Testimony: NHP Elm Gardens Redevelopment (DC, Support)

February 7, 2024

Mr. Chairman Hood
Chairman, DC Zoning Commission
441 4th Street, NW, Suite 200S
Washington, DC 20001

RE: SUPPORT for CASE NO. 23-19, Consolidated PUD and Related Map Amendment at 7050 Eastern Avenue, NW, by the NHP Foundation and Elm Gardens Owners, LLC

Dear Chairman Hood: 

Please accept this testimony on behalf of the Coalition for Smarter Growth, the leading organization advocating for walkable, bikeable, inclusive, transit-oriented communities as the most sustainable and equitable way for the Washington, DC region to grow and provide opportunities for all. 

We wish to express our strong support for Case No. 23-19. We are pleased to support this Planned Unit Development (PUD) to facilitate a tenant and non-profit-led redevelopment of an aging 36-unit rental apartment building into a new, 4-story 100% affordable, accessible 80-unit building. These units would include 36 replacement units and 44 new homes. The 44 new units would serve households earning 50% MFI or less. Eight units in the building would be reserved as permanent supportive housing to formerly unhoused people.

This modest redevelopment proposal not only saves existing low income tenants from displacement, but rebuilds their building with a modern elevator building that more than doubles the number of affordable homes, and includes permanent supportive housing. These are commendable benefits and significant contributions to the Comp Plan’s goals to prevent displacement and provide more quality affordable housing opportunities close to transit and a walkable neighborhood center. 

The PUD proposes a modestly larger building than the existing, fulfilling guidance of the Comp Plan to focus more activity around Metro stations. We would have liked to see the original 110-unit affordable project here. We share ANC 4B’s disappointment that objections from some nearby neighbors has resulted in the loss of 30 affordable homes.  At this point, we urge the Zoning Commission to not take away any more affordable housing units at this transit-oriented site. This new proposal is a significant compromise from the 110-unit building. Further erosion of this project would jeopardize the feasibility of an affordable and anti-displacement project. Additional loss of affordable homes would further set back the Comp Plan’s goals and put at risk the Elm Gardens residents for displacement.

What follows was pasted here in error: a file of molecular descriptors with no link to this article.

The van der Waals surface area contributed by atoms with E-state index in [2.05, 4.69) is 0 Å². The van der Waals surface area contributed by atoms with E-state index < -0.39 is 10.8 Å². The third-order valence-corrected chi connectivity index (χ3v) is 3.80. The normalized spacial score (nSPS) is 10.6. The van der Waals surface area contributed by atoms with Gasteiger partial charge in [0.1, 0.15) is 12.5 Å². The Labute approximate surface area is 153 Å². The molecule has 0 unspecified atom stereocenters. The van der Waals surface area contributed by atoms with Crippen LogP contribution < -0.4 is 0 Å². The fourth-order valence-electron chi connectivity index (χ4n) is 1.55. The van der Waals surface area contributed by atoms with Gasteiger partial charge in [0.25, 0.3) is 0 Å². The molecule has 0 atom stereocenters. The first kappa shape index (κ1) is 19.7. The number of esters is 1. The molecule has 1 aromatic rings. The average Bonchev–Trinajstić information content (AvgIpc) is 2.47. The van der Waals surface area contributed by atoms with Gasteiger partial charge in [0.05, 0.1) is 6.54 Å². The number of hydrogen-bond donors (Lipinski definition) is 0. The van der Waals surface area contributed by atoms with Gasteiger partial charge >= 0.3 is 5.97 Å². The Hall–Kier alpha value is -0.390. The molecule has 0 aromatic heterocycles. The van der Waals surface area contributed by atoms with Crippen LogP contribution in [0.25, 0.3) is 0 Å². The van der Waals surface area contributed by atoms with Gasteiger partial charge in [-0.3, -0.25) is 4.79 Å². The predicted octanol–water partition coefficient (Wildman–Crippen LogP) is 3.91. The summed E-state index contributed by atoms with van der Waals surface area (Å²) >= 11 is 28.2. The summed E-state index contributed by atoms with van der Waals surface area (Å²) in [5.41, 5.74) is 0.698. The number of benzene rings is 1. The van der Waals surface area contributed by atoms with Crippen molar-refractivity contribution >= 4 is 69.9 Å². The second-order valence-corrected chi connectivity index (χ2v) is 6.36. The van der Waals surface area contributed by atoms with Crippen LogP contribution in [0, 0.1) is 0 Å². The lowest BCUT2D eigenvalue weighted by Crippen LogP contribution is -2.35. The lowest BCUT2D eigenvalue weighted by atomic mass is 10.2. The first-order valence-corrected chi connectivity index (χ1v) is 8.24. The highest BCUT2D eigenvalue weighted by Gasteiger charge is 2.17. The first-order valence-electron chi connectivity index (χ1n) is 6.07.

This project offers many important benefits to DC and fulfills many of the Comp Plan’s priorities, including: 

  • Prevention of displacement of residents, a majority of whom are Black and/or Hispanic
  • Increase in affordable housing, and deeply affordable housing
  • Increased housing around a major transit hub – Takoma Metro and bus facilities
  • Compatible infill redevelopment that is in-scale with the neighborhood and the historic district. 
  • Housing that makes aging-in-place possible by converting an obsolete, deteriorating walkup apartment building into an accessible, elevator-served building with amenities for all ages
  • Expansion of permanent supportive housing, with on-site service coordination
  • Modernized green building features and stormwater management 
  • A pedestrian-friendly street-facing facade that supports a more pleasant walking route to the Metro station, encouraging more transit use and walking. 

These additional affordable homes help reduce the Ward 4 deficit and advance the Comp Plan’s housing equity goal to create 1,580 dedicated affordable homes by 2025 for Rock Creek East. Providing additional affordable housing in this prime location — next to a Metro station and major bus hub, close to shops, services, jobs, and other amenities — advances the city’s racial equity goals by preventing displacement of Black and Hispanic residents and making room for new lower income residents in an increasingly expensive neighborhood.

This location offers households the opportunity to save on transportation costs by owning fewer or no car, and still enjoy robust access to employment, education, and daily needs. Transportation costs are second only to housing costs, so enabling more households to avoid the burdensome costs of vehicle ownership, and have easy access to major transit lines, bicycle facilities, and local services provides substantial savings. Allowing more people to live in walk/bike-friendly, and transit-accessible locations also reduces the carbon footprint of DC’s population.

Thank you for your consideration. 


Cheryl Cort
Policy Director